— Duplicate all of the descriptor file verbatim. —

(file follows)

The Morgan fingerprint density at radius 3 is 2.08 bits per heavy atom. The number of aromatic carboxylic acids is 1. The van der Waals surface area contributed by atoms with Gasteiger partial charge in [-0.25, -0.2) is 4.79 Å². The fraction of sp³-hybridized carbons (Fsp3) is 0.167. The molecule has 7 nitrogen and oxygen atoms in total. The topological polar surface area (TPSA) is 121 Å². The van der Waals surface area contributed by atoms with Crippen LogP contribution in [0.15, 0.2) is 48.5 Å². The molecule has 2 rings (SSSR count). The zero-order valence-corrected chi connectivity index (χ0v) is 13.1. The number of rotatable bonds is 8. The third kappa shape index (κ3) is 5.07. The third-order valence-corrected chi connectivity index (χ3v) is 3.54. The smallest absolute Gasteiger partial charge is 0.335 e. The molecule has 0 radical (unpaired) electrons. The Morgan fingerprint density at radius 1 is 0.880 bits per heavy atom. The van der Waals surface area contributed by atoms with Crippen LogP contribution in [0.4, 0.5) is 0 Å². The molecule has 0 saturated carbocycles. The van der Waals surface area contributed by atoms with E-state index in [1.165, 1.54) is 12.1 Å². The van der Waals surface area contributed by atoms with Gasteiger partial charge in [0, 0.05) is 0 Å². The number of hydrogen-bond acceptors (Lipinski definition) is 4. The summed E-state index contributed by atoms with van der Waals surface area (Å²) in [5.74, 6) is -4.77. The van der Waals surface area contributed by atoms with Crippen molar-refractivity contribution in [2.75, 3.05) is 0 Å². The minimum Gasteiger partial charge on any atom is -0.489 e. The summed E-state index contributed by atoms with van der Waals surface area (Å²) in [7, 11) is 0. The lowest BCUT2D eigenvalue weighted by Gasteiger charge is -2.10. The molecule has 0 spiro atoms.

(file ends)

The Morgan fingerprint density at radius 3 is 2.08 bits per heavy atom. The number of aromatic carboxylic acids is 1. The van der Waals surface area contributed by atoms with Gasteiger partial charge in [-0.25, -0.2) is 4.79 Å². The fraction of sp³-hybridized carbons (Fsp3) is 0.167. The molecule has 7 nitrogen and oxygen atoms in total. The topological polar surface area (TPSA) is 121 Å². The van der Waals surface area contributed by atoms with Crippen LogP contribution in [0.15, 0.2) is 48.5 Å². The molecule has 2 rings (SSSR count). The zero-order valence-corrected chi connectivity index (χ0v) is 13.1. The number of rotatable bonds is 8. The third kappa shape index (κ3) is 5.07. The third-order valence-corrected chi connectivity index (χ3v) is 3.54. The smallest absolute Gasteiger partial charge is 0.335 e. The molecule has 0 radical (unpaired) electrons. The Morgan fingerprint density at radius 1 is 0.880 bits per heavy atom. The van der Waals surface area contributed by atoms with Crippen LogP contribution in [0.4, 0.5) is 0 Å². The molecule has 0 saturated carbocycles. The van der Waals surface area contributed by atoms with E-state index in [1.165, 1.54) is 12.1 Å². The van der Waals surface area contributed by atoms with Gasteiger partial charge in [0, 0.05) is 0 Å². The number of hydrogen-bond acceptors (Lipinski definition) is 4. The summed E-state index contributed by atoms with van der Waals surface area (Å²) in [5.74, 6) is -4.77. The van der Waals surface area contributed by atoms with Crippen molar-refractivity contribution in [2.75, 3.05) is 0 Å². The minimum Gasteiger partial charge on any atom is -0.489 e. The summed E-state index contributed by atoms with van der Waals surface area (Å²) in [7, 11) is 0. The lowest BCUT2D eigenvalue weighted by Gasteiger charge is -2.10. The molecule has 0 spiro atoms.